About the Phebe and Zephaniah Swift Moore Teaching Awards
Each year at Commencement, Amherst College presents the Phebe and Zephaniah Swift Moore Teaching Awards to three outstanding secondary school teachers who challenged, inspired, and moved members of the graduating class. The awards are named for the first president of the College and his wife. Amherst has presented the awards since 1997.
Neyda A. Borges
Miami Lakes Educational Center
Miami Lakes, Florida
Nominated by Daylin Delgado ’22
“Wonder Woman, General Leia Organa, and Hermione Granger, complete with strength, wisdom, and grace”—this is how Daylin Delgado ’22, who graduates today with a double major in psychology and law, jurisprudence and social thought, describes her high school English and journalism teacher, Neyda Borges.
Borges pushes her students beyond their comfort zone because she sees their “potential to be greater.” That’s how she was able to nudge the once-shy Delgado to take on increasingly challenging journalistic assignments and inspire her to pursue her goals with heightened focus and ambition. “Eventually, I realized she saw my potential to be a leader both in the classroom and outside of the classroom,” Delgado notes. Borges encouraged Delgado to expand her talents and cultivate “the mindset that I can solve any issue through critical analysis and a level head.” She also reminded her students that each day “is the only day like that day that we would ever have. So, make it count!” From her initial decision to focus on the journalism track in high school to her decision to apply to Amherst College, Borges’ support and encouragement galvanized Delgado to always act with confidence, courage, and compassion—and to become the person she is today.
Lourdes Secondary School
Nominated by Matthew McShane ’22
In Matthew McShane ’22’s academically underperforming inner-city public school in Glasgow, Scotland, many teachers set low academic standards for their predominantly working-class students. However, English teacher Michael Peck did the opposite: He challenged students at every turn, with demanding reading and assignments and lively classroom discussions. In the process, Peck inspired in them a lifelong love not only of literature, but of learning itself. “He believed in the capacity of every one of his students to outgrow what some might consider their potential,” notes McShane, who graduates today with a double major in economics and history.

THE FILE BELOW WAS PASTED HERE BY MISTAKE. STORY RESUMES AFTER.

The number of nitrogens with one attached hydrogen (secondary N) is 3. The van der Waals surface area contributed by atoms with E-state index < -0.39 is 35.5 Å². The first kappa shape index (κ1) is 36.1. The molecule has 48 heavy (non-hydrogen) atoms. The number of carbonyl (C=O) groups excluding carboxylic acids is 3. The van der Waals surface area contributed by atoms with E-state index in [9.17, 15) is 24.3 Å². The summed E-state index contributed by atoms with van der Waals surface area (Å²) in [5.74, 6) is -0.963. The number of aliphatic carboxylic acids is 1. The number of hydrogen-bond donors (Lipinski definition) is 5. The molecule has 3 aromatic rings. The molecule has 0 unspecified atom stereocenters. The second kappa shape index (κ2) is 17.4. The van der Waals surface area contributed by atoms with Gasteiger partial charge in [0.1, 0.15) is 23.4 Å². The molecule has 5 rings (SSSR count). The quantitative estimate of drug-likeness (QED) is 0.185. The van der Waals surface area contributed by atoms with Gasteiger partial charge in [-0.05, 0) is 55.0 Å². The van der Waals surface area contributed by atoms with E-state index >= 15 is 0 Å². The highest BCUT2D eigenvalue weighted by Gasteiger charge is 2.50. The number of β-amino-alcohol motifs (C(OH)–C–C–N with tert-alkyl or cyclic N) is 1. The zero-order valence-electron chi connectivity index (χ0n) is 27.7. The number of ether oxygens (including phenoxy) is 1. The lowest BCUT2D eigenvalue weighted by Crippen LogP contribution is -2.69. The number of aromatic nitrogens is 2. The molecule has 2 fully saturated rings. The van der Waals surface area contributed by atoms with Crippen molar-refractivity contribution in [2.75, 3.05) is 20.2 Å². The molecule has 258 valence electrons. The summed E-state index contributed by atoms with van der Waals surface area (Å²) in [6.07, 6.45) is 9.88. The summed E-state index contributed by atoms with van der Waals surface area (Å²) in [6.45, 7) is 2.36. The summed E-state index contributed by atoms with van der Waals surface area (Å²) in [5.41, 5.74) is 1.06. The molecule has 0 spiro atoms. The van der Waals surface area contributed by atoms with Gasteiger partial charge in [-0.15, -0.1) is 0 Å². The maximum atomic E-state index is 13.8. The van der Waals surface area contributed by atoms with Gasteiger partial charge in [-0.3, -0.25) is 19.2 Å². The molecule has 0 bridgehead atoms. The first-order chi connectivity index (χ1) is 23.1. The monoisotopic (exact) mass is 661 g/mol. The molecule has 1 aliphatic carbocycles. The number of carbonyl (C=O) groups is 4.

In Peck’s inclusive advanced classes, students were encouraged to be intellectually curious and collaborative as they discovered and developed their own opinions. His emphasis on students’ development of their own voices was “a key reason why I felt so comfortable in transitioning to the learning environment at Amherst,” reports McShane. In laughter-filled classes that occasionally featured the teacher’s live DJ performances, complete with turntables, Peck nurtured McShane’s academic confidence and fostered his trust in his own ambition. He has inspired McShane to strive to do the same for others as a tutor for college applicants from under-resourced public schools.
Fort Lee High School
Fort Lee, New Jersey
Nominated by Sebastian Son ’22
English and music major Sebastian Son ’22 first encountered Adrian Rodriguez at a middle school assembly about Fort Lee High School’s new International Baccalaureate (IB) program. “If you want to learn, if you love learning and want to follow a rigorous curriculum designed to stimulate you as a student—I know of no better program,” Rodriguez asserted. Thirteen-year-old Son resolved to do whatever it took to participate in this marvelous academic experience.
Rodriguez’s IB classroom turned out to be all Son had hoped for and more. Rodriguez was a demanding teacher. He had high standards, and the reading lists were daunting, but class with him was utterly captivating. “Here was a man who did not just know what questions were on the AP exam. Here was a man who cared deeply about his students understanding the greater forces at play in history and the patterns that repeat themselves,” Son recalls. Prone to filling the board with nearly indecipherable diagrams and notes, Rodriguez was charismatic, with a biting wit and no tolerance for halfhearted answers. He exhorted his students to engage deeply and passionately with what they were learning. Writes Son, “I wouldn’t be where I am without Mr. Rodriguez.”